While the world watches the situation unfold in the Ukraine, and pundits argue the legitimacy of Crimea reuniting with Russia, Venice held a historic referendum. On March 21, the province of Veneto asked voters their opinion on separating from the rest of Italy. Over two million Venetians voted, with an outstanding 89 percent agreeing with the question “Do you want Veneto to become an independent and sovereign federal republic?” Citing economic malaise, unfettered regulation from Rome, and outrageous taxes, the average Venetian doesn’t feel its best interests are shared with the rest of Italy. While 71 billion euros are taxed from the province every year, only 50 billion euros are reinvested. Most of this money is traveling to the perpetually impoverished south, which Venice shares little historical heritage with.
For the rest of us watching the situation unfold with little context, this move appears unprecedented. Few of us probably knew there even was a secession movement, or that Venice has a long history of Independence, and even speaks its own language (roughly 4 million fluent speakers). For the uninitiated, a history lesson is in order. What we call Venice today, first achieved independence in 804 CE after repelling an invasion from the Frankish Empire. For the next millennia, the people of Venice formed one of the most influential states in European history. They became a major maritime and commercial empire in the Mediterranean, and over time managed to conquer and lose territories all along the Adriatic Sea, as well as provinces in Greece, and the islands of Crete and Cyprus. They formed some of the first modern banks in Western history, and provided many of the greatest artists of the Renaissance. Calling them a “big player” is an understatement. So how did this small but substantially powerful nation get brushed to the backseat of history?
After major trade and commerce shifted to the Atlantic Ocean and away from the Mediterranean, the Venetian maritime empire had faded, and its coffers had finally run dry. In 1797, Napoleon was rampaging his way through Europe and was on course to pushing the Austrians back to Vienna. The Venetian Republic foolishly betrayed it’s neutrality with France, causing Napoleon to halt his advance. The French Caesar responded by marching in and raising his flag without a shot fired. The 1000 year reign of the Republic was finished.
After Napoleon’s defeat, the city was passed onto the Austrians. Venice was briefly an independent republic again after it rebelled against Austria in 1848, but the city was quickly retaken. It wasn’t until the Third war of Italian Independence in 1866 freed the Venetians from Austria, but only to be another member state of the fledgling Italian nation. Independence seemed to be a faraway dream for Venice, long forgotten to the pages of history.
That is until recently. Given it’s colorful and influential history, is it any wonder that Venice has no qualms about returning to its independent status? Although the referendum given to Venetians was merely a poll, and in no way official, the leadership of the province is already withholding its taxes from Rome. The only question is, how will Rome respond to this?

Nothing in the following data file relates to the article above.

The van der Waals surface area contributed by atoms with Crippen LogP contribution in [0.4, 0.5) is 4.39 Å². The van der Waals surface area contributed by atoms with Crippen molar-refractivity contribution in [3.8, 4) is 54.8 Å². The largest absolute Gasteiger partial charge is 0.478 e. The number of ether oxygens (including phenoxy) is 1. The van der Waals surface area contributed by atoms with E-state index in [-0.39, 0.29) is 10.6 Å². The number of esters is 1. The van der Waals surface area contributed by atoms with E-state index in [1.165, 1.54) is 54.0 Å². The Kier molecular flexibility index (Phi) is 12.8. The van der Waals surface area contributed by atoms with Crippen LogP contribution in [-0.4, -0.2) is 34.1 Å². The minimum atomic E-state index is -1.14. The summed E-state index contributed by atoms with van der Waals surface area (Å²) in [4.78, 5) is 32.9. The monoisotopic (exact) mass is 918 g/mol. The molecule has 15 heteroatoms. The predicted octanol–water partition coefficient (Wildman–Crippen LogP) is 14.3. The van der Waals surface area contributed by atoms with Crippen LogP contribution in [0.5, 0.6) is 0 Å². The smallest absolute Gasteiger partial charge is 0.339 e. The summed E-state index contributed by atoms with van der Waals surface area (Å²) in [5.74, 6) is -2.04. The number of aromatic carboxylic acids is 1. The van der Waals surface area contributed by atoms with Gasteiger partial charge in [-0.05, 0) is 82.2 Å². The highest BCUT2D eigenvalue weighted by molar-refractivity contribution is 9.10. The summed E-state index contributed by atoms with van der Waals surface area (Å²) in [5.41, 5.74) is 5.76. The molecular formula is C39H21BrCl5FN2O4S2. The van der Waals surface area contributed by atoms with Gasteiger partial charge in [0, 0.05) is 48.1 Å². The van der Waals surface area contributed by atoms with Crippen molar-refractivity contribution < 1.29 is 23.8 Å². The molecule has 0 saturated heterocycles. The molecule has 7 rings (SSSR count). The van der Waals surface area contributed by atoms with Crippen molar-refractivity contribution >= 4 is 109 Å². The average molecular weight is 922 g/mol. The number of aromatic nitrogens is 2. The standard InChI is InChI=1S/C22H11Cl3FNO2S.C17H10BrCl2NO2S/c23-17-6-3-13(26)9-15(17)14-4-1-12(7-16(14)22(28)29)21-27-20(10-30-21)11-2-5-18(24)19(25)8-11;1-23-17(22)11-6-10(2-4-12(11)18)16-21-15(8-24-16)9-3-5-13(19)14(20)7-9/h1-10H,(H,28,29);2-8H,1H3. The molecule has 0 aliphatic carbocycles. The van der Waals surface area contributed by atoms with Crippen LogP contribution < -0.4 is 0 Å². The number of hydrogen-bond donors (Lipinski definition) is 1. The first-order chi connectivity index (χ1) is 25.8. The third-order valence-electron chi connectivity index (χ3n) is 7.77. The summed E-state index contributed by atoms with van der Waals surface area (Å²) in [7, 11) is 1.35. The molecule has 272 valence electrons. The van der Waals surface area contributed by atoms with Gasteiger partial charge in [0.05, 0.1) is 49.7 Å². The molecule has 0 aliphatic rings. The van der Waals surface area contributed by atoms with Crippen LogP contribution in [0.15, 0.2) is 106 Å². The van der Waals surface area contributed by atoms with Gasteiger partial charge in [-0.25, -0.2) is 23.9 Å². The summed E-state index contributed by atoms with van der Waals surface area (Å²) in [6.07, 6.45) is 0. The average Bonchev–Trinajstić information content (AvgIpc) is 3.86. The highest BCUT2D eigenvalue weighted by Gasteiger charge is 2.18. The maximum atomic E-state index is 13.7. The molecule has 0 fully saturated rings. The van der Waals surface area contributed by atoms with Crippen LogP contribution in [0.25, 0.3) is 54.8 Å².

The Italian leadership claims there is no constitutional basis for secession, but constitutions mean nothing if such a large majority decides to act on its own. At the end of the day, there is what exists on paper, and then there is reality. Any nation that faces a successful secession movement, typically has two choices. They could apply military force to the region. This seems unlikely from anywhere in Western Europe, a region that prides itself on keeping the peace for the past 60 years. Likewise Italy would have little support. According to the referendum, the Venetians still wish to remain in the European Union, and NATO. Besides, how could such a cash strapped government, with a debt to GDP ratio of 132 percent, afford to invade one of its more profitable regions.
Speaking of money, the second choice doesn’t bode well for Italy either. They could of course, do nothing. This would likely result in an avalanche of seceding provinces. After all, the main reason Venice wants to leave is because they pay more in taxes to Rome than they receive back. If they successfully secede from Italy, this shifts the tax burden to other regions of Italy, and puts them in the same tax situation as Venice. Adding fuel to the fire, Italy already has numerous secession movements. The Lega Nord party has been pushing for the northern most region of Italy to secede for years. Supposedly, this region provides nearly half the GDP of Italy. The island of Sardinia has been voicing similar concerns, and boasts of it’s own long history of independence. They don’t just want to leave Italy, but the EU as well.
It appears that if Venice isn’t stopped from its brave exit, Italy as a nation is finished. If Venice leaves, it will eventually cause a cascade of seceding provinces. The peninsula will return to its original borders, a diverse land pockmarked with city states. Rome is likely panicking as it searches for a solution. Is there any way they could convince Venice to stay? I wouldn’t hold my breath.
Photo by Nicolas Raymond, licensed under a Creative Commons License – Attribution 3.0 Unported license